2. Change Your Vendor Requirements

Communicating your organizational change and commitment to accessibility speaks volumes. So, turn it up! Let your vendors know ahead of schedule that the requirements are changing and only vendors meeting accessibility standards will be considered going forward. Begin including in requests for proposal (RFPs), vendor contracts, and master service agreements (MSAs) their obligation and liability to achieve specific accessibility standards, like Section 508 of the ADA or WCAG 2.1 AA guidelines.

When organizations mandate accessibility conformance and hold vendors legally responsible for the same, organizations can truly become ready to hire and support talented employees with disabilities. Considering the enormous amount of effort, time, and resources that goes into the procurement process, ensuring accessibility and inclusion is baked in makes good business sense.

3. Hire a Trusted Partner Experienced in Third-party Vendor Accessibility Management

If you absolutely want to be sure your vendors are accessible to people with disabilities, or you’re just not ready to drive the accessibility procurement train yet, hire a trusted third party who can guide you through the process of vendor accessibility management. This will typically be a larger consulting agency with at least 10 years’ experience in the disability and accessibility consulting vertical.

AFB provides a suite of accessibility services for our clients, including third-party vendor management.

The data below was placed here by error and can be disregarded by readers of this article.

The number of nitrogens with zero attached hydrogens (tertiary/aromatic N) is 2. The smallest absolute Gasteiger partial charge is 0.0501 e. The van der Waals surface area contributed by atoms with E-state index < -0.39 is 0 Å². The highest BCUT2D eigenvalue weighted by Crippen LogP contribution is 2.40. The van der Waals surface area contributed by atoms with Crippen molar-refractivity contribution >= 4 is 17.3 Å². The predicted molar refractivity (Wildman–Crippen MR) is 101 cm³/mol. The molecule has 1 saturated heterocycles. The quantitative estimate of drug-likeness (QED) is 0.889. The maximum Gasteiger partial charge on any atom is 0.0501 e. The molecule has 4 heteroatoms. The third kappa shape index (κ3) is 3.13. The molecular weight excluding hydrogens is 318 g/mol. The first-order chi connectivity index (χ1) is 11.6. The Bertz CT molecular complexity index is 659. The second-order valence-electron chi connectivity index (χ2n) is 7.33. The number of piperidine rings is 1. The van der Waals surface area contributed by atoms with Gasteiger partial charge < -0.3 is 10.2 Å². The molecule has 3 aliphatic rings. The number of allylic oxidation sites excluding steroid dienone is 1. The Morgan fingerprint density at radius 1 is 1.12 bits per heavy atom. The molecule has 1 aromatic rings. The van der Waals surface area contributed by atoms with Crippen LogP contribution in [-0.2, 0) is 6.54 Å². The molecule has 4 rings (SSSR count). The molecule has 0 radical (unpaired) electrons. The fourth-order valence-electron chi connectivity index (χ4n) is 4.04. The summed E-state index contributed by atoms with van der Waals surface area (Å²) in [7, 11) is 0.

Wrapping Up

The approaches outlined in this article are crucial to your organization’s disability readiness, creating an accessible work environment, and maximizing the outcome of your disability employment programs.

How would you do your job and remain competitive if you couldn’t access the tools you use every day? That is the question people with disabilities who are reliant on assistive technology face every day when they go into work. If you purchase a piece of software that is inaccessible, or unusable with assistive tech, then you’ve just made it impossible to hire an AT user for the job, essentially blocking off a talented, problem-solving member of your workforce. These are some of the additional reasons why an educated, strategic procurement team is such a powerful component of your strategic, comprehensive approach to accessibility and your disability employment goals.

Share these questions with your procurement team today so they can put them into action immediately. If you need additional support, AFB would be happy to discover if our consulting services are a good fit for your needs.

Author Tanner Gers